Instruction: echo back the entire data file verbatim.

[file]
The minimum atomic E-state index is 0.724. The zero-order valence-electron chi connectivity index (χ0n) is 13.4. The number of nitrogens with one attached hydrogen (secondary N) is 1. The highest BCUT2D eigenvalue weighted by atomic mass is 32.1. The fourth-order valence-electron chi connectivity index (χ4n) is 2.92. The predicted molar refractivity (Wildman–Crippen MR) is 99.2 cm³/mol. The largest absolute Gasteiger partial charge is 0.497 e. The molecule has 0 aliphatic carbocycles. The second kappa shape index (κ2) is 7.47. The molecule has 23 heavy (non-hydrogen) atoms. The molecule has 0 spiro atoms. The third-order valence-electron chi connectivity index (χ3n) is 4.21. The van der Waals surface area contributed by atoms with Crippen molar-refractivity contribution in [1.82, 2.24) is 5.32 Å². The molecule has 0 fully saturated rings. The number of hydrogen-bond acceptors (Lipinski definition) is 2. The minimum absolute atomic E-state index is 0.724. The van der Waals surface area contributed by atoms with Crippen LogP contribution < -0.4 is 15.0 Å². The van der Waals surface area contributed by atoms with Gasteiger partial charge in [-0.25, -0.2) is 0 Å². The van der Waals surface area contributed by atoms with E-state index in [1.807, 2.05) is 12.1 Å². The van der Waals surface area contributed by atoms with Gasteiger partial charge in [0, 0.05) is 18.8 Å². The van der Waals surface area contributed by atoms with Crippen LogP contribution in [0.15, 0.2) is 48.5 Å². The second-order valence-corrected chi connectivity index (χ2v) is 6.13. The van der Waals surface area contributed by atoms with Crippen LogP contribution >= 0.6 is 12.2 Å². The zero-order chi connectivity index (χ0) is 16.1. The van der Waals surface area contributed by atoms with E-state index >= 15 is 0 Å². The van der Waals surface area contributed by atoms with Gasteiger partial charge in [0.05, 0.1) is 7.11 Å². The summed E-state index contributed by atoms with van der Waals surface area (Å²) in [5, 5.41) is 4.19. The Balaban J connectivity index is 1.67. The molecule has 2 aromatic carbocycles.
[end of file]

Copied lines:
The minimum atomic E-state index is 0.724. The zero-order valence-electron chi connectivity index (χ0n) is 13.4. The number of nitrogens with one attached hydrogen (secondary N) is 1. The highest BCUT2D eigenvalue weighted by atomic mass is 32.1. The fourth-order valence-electron chi connectivity index (χ4n) is 2.92. The predicted molar refractivity (Wildman–Crippen MR) is 99.2 cm³/mol. The largest absolute Gasteiger partial charge is 0.497 e. The molecule has 0 aliphatic carbocycles. The second kappa shape index (κ2) is 7.47. The molecule has 23 heavy (non-hydrogen) atoms. The molecule has 0 spiro atoms. The third-order valence-electron chi connectivity index (χ3n) is 4.21. The van der Waals surface area contributed by atoms with Crippen molar-refractivity contribution in [1.82, 2.24) is 5.32 Å². The molecule has 0 fully saturated rings. The number of hydrogen-bond acceptors (Lipinski definition) is 2. The minimum absolute atomic E-state index is 0.724. The van der Waals surface area contributed by atoms with Crippen LogP contribution < -0.4 is 15.0 Å². The van der Waals surface area contributed by atoms with Gasteiger partial charge in [-0.25, -0.2) is 0 Å². The van der Waals surface area contributed by atoms with E-state index in [1.807, 2.05) is 12.1 Å². The van der Waals surface area contributed by atoms with Gasteiger partial charge in [0, 0.05) is 18.8 Å². The van der Waals surface area contributed by atoms with Crippen LogP contribution in [0.15, 0.2) is 48.5 Å². The second-order valence-corrected chi connectivity index (χ2v) is 6.13. The van der Waals surface area contributed by atoms with Crippen LogP contribution >= 0.6 is 12.2 Å². The zero-order chi connectivity index (χ0) is 16.1. The van der Waals surface area contributed by atoms with E-state index >= 15 is 0 Å². The van der Waals surface area contributed by atoms with Gasteiger partial charge in [0.05, 0.1) is 7.11 Å². The summed E-state index contributed by atoms with van der Waals surface area (Å²) in [5, 5.41) is 4.19. The Balaban J connectivity index is 1.67. The molecule has 2 aromatic carbocycles.